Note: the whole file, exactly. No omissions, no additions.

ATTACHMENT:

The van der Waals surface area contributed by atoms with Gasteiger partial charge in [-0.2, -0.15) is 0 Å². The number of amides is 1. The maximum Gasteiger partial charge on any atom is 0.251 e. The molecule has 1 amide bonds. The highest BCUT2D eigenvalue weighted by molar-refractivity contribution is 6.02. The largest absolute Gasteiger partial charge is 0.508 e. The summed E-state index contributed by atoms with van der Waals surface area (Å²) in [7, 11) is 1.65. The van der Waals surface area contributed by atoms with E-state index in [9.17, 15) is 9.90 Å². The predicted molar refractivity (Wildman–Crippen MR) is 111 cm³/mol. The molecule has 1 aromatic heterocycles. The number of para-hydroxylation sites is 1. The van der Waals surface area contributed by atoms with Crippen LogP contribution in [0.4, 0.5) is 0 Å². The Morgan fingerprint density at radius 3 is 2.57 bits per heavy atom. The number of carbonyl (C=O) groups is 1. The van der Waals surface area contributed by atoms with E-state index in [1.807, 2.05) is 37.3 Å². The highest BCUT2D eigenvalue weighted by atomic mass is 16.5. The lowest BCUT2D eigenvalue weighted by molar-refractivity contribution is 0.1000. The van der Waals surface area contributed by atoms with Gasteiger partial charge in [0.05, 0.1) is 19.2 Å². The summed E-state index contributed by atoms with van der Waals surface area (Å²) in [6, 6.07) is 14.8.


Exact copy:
The van der Waals surface area contributed by atoms with Gasteiger partial charge in [-0.2, -0.15) is 0 Å². The number of amides is 1. The maximum Gasteiger partial charge on any atom is 0.251 e. The molecule has 1 amide bonds. The highest BCUT2D eigenvalue weighted by molar-refractivity contribution is 6.02. The largest absolute Gasteiger partial charge is 0.508 e. The summed E-state index contributed by atoms with van der Waals surface area (Å²) in [7, 11) is 1.65. The van der Waals surface area contributed by atoms with E-state index in [9.17, 15) is 9.90 Å². The predicted molar refractivity (Wildman–Crippen MR) is 111 cm³/mol. The molecule has 1 aromatic heterocycles. The number of para-hydroxylation sites is 1. The van der Waals surface area contributed by atoms with Crippen LogP contribution in [0.4, 0.5) is 0 Å². The Morgan fingerprint density at radius 3 is 2.57 bits per heavy atom. The number of carbonyl (C=O) groups is 1. The van der Waals surface area contributed by atoms with E-state index in [1.807, 2.05) is 37.3 Å². The highest BCUT2D eigenvalue weighted by atomic mass is 16.5. The lowest BCUT2D eigenvalue weighted by molar-refractivity contribution is 0.1000. The van der Waals surface area contributed by atoms with Gasteiger partial charge in [0.05, 0.1) is 19.2 Å². The summed E-state index contributed by atoms with van der Waals surface area (Å²) in [6, 6.07) is 14.8.